16 U.S.C. Sec. 821; see First Iowa, 328 U.S. at 175-76, 66 S.Ct. at 917. Although Part I of the Act contains no other explicit "saving" clauses, the Supreme Court has interpreted section 9(b) of the Act4 as "[leaving] to the states their traditional jurisdiction subject to the admittedly superior right of the Federal Government, through Congress, to regulate interstate and foreign commerce...." Id., 328 U.S. at 171, 66 S.Ct. at 915. The Court explained the continued vitality of state laws:


The references made in Sec. 9(b) to beds and banks of streams [and] to proprietary rights to divert or use water ... neither add anything to nor detract anything from the force of the local laws, if any, on those subjects. In so far as those laws have not been superseded by the Federal Power Act, they remain as applicable and effective as they were before its passage.


Id., 328 U.S. at 178, 66 S.Ct. at 918.


The Supreme Court subsequently reiterated the fact that as long as the federal government has not exercised its power to abolish state law riparian rights, those rights survived the passage of the Act, even if they are within the scope of the government's dominant servitude. In Federal Power Comm'n v. Niagara Mohawk Power Corp., 347 U.S. 239, 74 S.Ct. 487, 98 L.Ed. 666 (1954), the Court held that the Federal Water Power Act had not extinguished existing state law private proprietary rights to use waters of a navigable stream for power purposes. The Court explained:


The references in the Act to preexisting water rights carry a natural implication that those rights are to survive, at least until taken over by purchase or otherwise. Riparian water rights, like other real property rights, are determined by state law. Title to them is acquired in conformity with that law. The Federal Water Power Act merely imposes upon their owners the additional obligation of using them in compliance with that Act.


347 U.S. at 252, 74 S.Ct. at 495 (footnote omitted).


Nothing in the record indicates that the federal government has appropriated appellant's state law water surface rights. Given our conclusion that the Act does not deprive Georgia Power of these rights except to the extent that it requires them to be exercised in conformity with the Act, we proceed to determine the extent of appellant's rights under Georgia law.


Georgia follows the common law rule regarding water surface rights "that the owner of a bed of a nonnavigable lake has the exclusive right to the use of the surface of the waters above and may exclude other bed owners and fence off his portion." Lanier v. Ocean Pond Fishing Club, 253 Ga. 549, 322 S.E.2d 494, 496 (1984). In Lanier, the court upheld an injunction granted to a fishing club that owned most of the bed of Ocean Pond and the surrounding property to prevent the owner of a lot adjacent to the pond from boating, fishing, or otherwise going upon the land and waters of the club. The court explained that "[t]he owner of a nonnavigable lake ... has exclusive boating rights and one who puts his boat in the lake of another without permission is a trespasser," 322 S.E.2d at 496, citing Bosworth v. Nelson, 172 Ga. 612, 158 S.E. 306 (1931). The court distinguished the case before it, which it described as a case of trespass, from cases involving the right to the use of the water itself. It concluded that the adjacent lot owner was free to use the portion of the lake surface that he owned, i.e., that which covered property to which he had title.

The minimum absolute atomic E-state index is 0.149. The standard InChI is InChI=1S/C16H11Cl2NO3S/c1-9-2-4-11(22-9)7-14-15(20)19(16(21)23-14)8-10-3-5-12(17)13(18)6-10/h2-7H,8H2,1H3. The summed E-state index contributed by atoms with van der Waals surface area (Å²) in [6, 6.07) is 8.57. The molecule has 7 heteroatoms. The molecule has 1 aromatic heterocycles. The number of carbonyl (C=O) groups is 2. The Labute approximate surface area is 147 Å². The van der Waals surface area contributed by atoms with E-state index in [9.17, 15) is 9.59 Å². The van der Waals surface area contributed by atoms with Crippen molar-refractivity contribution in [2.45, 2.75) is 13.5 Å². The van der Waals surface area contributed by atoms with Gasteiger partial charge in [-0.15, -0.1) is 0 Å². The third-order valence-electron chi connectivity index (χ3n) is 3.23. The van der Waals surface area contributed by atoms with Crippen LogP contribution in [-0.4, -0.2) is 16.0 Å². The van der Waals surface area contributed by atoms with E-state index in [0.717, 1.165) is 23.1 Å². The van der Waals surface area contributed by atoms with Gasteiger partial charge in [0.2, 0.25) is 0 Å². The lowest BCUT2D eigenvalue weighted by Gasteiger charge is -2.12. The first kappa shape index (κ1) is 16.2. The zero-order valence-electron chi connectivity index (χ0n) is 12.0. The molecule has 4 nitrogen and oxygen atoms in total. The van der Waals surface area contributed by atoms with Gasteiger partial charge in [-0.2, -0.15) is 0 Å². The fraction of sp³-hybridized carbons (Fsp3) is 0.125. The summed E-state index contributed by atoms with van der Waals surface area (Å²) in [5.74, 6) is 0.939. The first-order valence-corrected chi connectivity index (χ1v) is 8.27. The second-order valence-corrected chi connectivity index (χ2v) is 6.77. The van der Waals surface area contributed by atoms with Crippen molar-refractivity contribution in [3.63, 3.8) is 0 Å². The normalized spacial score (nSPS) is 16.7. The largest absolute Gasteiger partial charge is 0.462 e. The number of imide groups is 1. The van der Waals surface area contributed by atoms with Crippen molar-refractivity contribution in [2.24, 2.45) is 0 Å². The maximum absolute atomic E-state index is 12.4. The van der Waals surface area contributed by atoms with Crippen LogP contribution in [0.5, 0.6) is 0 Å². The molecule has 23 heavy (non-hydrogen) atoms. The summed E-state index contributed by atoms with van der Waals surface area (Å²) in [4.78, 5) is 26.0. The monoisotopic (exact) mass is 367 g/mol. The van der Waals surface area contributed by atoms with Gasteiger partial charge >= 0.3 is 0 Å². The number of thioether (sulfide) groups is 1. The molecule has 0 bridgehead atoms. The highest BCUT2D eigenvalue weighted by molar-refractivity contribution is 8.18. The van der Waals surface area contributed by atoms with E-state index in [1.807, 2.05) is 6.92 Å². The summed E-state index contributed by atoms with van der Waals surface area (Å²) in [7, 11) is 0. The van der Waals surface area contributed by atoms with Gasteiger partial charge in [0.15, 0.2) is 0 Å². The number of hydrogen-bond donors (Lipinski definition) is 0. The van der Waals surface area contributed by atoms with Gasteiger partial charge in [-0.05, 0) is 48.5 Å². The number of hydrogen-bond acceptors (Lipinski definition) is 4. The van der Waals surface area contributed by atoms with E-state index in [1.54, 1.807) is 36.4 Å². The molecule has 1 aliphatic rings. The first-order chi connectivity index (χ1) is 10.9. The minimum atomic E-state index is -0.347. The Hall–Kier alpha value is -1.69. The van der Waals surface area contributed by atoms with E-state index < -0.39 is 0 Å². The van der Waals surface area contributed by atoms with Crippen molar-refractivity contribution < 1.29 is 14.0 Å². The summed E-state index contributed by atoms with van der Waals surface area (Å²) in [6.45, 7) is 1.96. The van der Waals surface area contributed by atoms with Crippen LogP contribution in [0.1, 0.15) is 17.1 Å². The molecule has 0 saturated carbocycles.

Georgia Power possesses fee simple title to the bed of Lake Sinclair. Baker owns a lot contiguous to the lake. Accordingly, we conclude that appellant has the right, under Georgia law, to exclusive use of the surface of the lake above land to which it has title.5


The fact that Lanier involved a natural lake rather than a man-made lake, as in this case, does not require a different result. The court in Lanier relied upon a case holding that the owner of a portion of the bed of an artificial pond had no fishing rights in the portion of the pond covering land owned by another party. See State Highway Dep't v. Noble, 114 Ga.App. 3, 150 S.E.2d 174, 178 (1966). The conjunction of Lanier and Noble indicates that, in matters involving water surface rights, it is irrelevant whether the lake in question is natural or man-made. Cf. Boardman v. Scott, 102 Ga. 404, 30 S.E. 982, 988 (1897) (treating man-made pond as a natural pond where pond had been in existence for over 40 years and clearly was intended to have a stable and permanent existence).